Tulsa State Fair has a rich history

A tradition lasting over one hundred years, the Tulsa State Fair is an eleven day family-friendly event for all to attend.

It’s time for the annual Tulsa State Fair! The Tulsa State Fair kicks off the fourth Thursday after Labor Day and maintains its stay for eleven days. With such an extended timeframe, a large number of attendees are able to make it. In the past, the fair has hosted over one million attendees at the grounds.

Hosted Sept. 30 to Oct. 10 at the Expo Center on 21st St. between Harvard and Yale, this is “the city’s largest family event, providing educational experiences and entertainment,” as advertised on their website. The fair hosts a variety of rides, entertainment, agricultural and educational exhibits as well as competitions.

The history of the Tulsa State Fair is a long and detailed one, spanning further than the 1900s. Beginning in the 1890s as a simple street fair, the event was rebranded in 1903 as the Tulsa County Free Fair, hosted in the Western Association ballpark.

In 1913, official land was purchased through the Oklahoma Free Fair act to host on, though in 1923, this location changed thanks to a generous donation. That was the first year the Tulsa County Free Fair took place on the ground we know of today as the fairgrounds.

It was not until 1966 that the fairgrounds began to resemble today’s. This was when the River Spirit Exposition Center was constructed, the large building on the fairgrounds where a majority of the indoor events take place. This was also the year that the Driller Man was installed, a monument for Tulsa towering at 76 feet tall, according to the Expo Square website.

The 1970s brought improvement and rebranding for the state fair. Construction was completed for more seats in the stadiums, air conditioners were installed and the fairgrounds were officially renamed the Expo Square. Even when the fair is not in town, the fairgrounds are used year round for anything from horse shows to trade shows.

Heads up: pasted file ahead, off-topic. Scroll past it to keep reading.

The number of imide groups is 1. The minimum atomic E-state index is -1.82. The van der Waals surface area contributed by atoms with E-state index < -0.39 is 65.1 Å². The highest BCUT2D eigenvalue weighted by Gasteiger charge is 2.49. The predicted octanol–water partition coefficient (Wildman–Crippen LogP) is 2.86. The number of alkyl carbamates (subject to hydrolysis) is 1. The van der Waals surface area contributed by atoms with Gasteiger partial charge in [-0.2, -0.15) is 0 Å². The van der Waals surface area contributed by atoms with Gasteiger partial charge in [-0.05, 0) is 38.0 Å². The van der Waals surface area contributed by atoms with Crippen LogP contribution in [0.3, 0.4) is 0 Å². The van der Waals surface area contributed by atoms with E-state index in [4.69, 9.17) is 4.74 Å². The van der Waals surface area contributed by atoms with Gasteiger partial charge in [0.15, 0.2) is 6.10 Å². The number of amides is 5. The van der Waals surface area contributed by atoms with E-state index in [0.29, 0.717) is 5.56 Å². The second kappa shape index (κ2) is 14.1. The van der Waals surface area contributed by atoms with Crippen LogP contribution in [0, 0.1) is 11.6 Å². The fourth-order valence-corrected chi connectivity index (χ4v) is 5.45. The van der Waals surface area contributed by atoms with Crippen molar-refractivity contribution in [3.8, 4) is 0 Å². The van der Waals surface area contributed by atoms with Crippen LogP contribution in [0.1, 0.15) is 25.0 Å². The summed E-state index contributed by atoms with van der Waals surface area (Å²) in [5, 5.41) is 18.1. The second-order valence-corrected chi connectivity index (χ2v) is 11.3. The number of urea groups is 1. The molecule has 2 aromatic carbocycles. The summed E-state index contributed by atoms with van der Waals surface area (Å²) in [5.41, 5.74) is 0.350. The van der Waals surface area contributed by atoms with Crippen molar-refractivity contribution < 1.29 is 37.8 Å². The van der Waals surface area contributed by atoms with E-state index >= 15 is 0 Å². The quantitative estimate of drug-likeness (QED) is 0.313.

There have only been two instances where the state fair was forced to close, both during times of international turmoil. From 1917 to 1918, the fair was shut down as well as in 1942 to 1945. In 2020, amidst the peak of the COVID-19 pandemic, it seemed like that trend would be repeated as many events throughout Tulsa were postponed or cancelled, but the state fair was still hosted. Instead, events, vendors and entertainment were extremely limited to minimize interaction.

This year, the Tulsa State Fair is back to full capacity, and many citizens have reported the excitement they have for this massive event to return to its glory. Vendors have also told 8 Tulsa that they are eager for the business the state fair will bring, especially after the last year of low sales for local businesses.

Masks are not required at the fairgrounds, but they are strongly recommended. Expo Square told Tulsa World that they have taken a few precautions, such as widening aisles and installing plexiglass, to mitigate COVID-19 spread. They are also hosting a free COVID-19 vaccination clinic in partnership with the Tulsa Health Department.

One thing that has changed this year from the past is that there is no longer a free shuttle service to and from the fair. Instead, paid parking is available at the fairgrounds, or free parking around the area, if you are willing to walk.

Tickets are $12 for adults and $8 for youth, military and seniors. Children under the age of five can get in for free. Be sure to attend before it’s gone!

Post Author: Myranda New